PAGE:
Turkey struck down a Russian warplane Tuesday, declaring it had violated Turkish airspace and disregarded recurrent warnings. Russia dismissed that the plane crossed the Syrian border into Turkish airspace.
“We are looking into the circumstances of the crash of the Russian jet,” Russia’s Defense Ministry stated. “The Ministry of Defense would like to stress that the plane was over the Syrian territory throughout the flight.”
Russia mentioned the Su-24 was downed by artillery fire, but Turkey said that its F-16s fired on the Russian plane after it disregarded numerous warnings. The ministry reported the pilots parachuted but included that Moscow had no further contact with them.
Video clips of the event revealed a warplane on fire before crashing on a hill and two crew members seemingly parachuting safely.
Turkey’s private Dogan news agency reported two Russian helicopters, flying low over the Turkmen Bayirbucak area, looked for the two pilots.
A Turkish military record mentioned the plane entered Turkish airspace over the town of Yayladagi, in Hatay province.
“On Nov. 24, 2015 at around 09.20 a.m, a plane whose nationality is not known violated the Turkish airspace despite several warnings (10 times within five minutes) in the area of Yayladagi, Hatary,” the military explained before the plane’s nationality was verified.
“Two F-16 planes on aerial patrol duty in the area intervened against the plane in question in accordance with the rules of engagement at 09.24 a.m.”
It stated the plane was warned 10 times within the time span of 5 minutes.
On Friday, Turkey’s Foreign Ministry summoned the Russian ambassador stressing that Russia stop operations in Syria targeting Turkmen villages, expressing the Russian actions did not “constitute a fight against terrorism” but the bombing of civilians. Ambassador Andrey Karlov was cautioned during the meeting that the Russian operations could lead to considerable implications, the ministry stated.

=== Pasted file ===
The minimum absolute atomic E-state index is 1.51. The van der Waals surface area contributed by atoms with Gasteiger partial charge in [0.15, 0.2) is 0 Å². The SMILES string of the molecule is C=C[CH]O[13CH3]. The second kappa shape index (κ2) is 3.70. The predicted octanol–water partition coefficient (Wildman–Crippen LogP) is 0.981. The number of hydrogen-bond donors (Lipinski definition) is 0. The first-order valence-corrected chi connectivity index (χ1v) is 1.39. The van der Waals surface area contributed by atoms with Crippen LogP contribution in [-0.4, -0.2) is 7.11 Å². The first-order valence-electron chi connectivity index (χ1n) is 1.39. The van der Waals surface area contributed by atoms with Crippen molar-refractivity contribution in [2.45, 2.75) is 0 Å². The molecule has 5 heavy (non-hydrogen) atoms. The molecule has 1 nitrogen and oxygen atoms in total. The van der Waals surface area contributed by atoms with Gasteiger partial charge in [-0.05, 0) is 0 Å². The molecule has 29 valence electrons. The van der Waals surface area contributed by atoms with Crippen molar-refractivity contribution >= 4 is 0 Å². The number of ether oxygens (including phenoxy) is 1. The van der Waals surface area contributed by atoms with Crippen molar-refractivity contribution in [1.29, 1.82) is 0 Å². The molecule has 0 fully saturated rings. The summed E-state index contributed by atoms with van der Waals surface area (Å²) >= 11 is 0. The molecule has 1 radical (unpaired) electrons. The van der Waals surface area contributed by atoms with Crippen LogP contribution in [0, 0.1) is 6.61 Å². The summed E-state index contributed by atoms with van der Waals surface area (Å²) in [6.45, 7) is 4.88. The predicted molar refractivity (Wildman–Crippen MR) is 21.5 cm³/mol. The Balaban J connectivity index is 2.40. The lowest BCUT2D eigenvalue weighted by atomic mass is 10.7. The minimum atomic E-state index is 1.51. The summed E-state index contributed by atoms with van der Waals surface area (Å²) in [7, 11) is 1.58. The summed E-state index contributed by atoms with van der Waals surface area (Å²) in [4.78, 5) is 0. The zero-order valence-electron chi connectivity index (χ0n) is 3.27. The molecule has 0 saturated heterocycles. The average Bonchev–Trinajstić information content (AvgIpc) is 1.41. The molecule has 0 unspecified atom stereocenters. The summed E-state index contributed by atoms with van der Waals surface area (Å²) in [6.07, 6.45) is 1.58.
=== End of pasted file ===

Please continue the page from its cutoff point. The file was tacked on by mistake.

Syrian troops have been on the offensive in the area that is operated by several insurgent groups which includes al-Qaida’s branch in Syria, the Nusra Front, and the 2nd Coastal Division that is made up of local Turkmen fighters.
Rami Abdurrahman, who leads the Britain-based Syrian Observatory for Human Rights, stated the warplane crashed in the Turkmen Mountains location in the coastal province of Latakia.
The Turkomen Mountains region has been subjected to a government offensive in recent days under the cover of Russian airstrikes.
Last month, Turkish jets shot down an unfamiliar drone that it mentioned had violated Turkey’s airspace.
Turkey modified its rules of engagement a few years ago after Syria shot down a Turkish plane. As outlined by the new rules, Turkey stated it would consider all “elements” springing up from Syria an enemy threat and would take action as necessary.
Subsequent previous allegations of Russian intervention into Turkish airspace, the U.S. European Command on Nov. 6 deployed six U.S. Air Force F-15 fighters from their base in Britain to Incirlik Air Base in Turkey to help the NATO-member country safeguard its airspace.
The European Command explained the deployment was “in response to the government of Turkey’s request for support in securing the sovereignty of Turkish airspace.”
In October, NATO’s governing body, the North Atlantic Council, had cautioned Moscow it was courting “extreme danger” by sending aircraft into Turkish air space.